Linguistic and Literary Theories in Reading

by Feryal Cubukcu (Volume editor) Leyla Harputlu (Volume editor)
©2015 Edited Collection 300 Pages


The purpose of this book is to present to scholars, students and enthusiasts in the fields of literature and linguistics a way to study a text analytically. Reading is multi-faceted and shaped by contexts, participants, and technologies. The ways of reading tackled most enthusiastically in this book are interpretations which show active involvement of readers: Each literary or linguistic approach can be compared to a window through which we see, grapple, comprehend, personalize and internalize the text, hence the world.

Table Of Contents

  • Cover
  • Title
  • Copyright
  • About the author(s)/editor(s)
  • About the book
  • This eBook can be cited
  • The Contents
  • Introduction
  • Part I. Language and Reading
  • Reading and Language Teaching
  • Reading Skills and Strategies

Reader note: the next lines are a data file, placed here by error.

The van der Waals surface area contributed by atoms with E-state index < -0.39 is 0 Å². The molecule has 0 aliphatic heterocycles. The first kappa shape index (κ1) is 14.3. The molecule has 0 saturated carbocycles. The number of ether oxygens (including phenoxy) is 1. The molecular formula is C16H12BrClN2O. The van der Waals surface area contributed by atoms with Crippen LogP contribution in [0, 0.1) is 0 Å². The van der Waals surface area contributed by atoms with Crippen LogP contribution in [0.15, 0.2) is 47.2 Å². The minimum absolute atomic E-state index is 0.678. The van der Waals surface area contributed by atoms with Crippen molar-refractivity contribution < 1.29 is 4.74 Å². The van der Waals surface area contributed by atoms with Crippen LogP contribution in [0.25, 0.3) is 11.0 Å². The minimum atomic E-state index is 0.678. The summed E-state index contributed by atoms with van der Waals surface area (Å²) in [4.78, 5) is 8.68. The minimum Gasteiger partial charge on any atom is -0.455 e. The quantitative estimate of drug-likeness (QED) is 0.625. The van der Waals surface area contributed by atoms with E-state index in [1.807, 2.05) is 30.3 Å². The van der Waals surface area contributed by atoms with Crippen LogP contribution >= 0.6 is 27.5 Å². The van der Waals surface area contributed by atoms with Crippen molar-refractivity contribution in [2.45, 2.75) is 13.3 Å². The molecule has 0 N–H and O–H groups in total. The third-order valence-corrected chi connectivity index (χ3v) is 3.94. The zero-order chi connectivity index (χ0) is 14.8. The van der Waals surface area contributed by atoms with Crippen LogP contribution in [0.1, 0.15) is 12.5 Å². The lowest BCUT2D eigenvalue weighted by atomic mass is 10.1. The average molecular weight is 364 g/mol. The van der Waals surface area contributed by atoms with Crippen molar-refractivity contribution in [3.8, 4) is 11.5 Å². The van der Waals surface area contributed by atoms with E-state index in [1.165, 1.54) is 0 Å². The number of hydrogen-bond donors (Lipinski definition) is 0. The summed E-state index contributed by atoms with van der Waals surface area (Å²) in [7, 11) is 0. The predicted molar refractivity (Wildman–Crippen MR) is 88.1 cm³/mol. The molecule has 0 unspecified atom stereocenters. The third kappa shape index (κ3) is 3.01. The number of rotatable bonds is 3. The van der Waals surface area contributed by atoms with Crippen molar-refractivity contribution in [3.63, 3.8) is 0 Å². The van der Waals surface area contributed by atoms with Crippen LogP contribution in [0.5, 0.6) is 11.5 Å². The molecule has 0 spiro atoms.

• Creative Reading
  • Part II. Literary Theories
  • New Criticism and Ernest Hemingway’s The Short Happy Life of Francis Macomber
  • Russian Formalism and Reading
  • A Psychoanalytic Analysis of The Portrait of A Lady
  • A Jungian Archetypal Analysis of The Iliad
  • A Deconstructionist Reading of Goblin Market
  • A New Historicist Reading of William Shakespeare’s A Midsummer Night’s Dream
  • A Feminist Analysis of The Awakening
  • Changing Masculinities and Femininities: A Comparative Analysis of Bridget Jones’s Diary and Pride and Prejudice
  • A Reader-Response Approach to Reading Martin Crimp’s The Country
  • A Geocritical Reading of Harold Pinter’s Ashes To Ashes
  • Part III. Linguistic Theories
  • Stylistics and Reading
  • Free Indirect Discourse and Reading
  • Cognitive Poetics in the analysis of narrative of Kazuo Ishiguro’s A Pale View of Hills
  • Systemic Functional Linguistics as an Analytical Tool in Reading Comprehension
  • Epilogue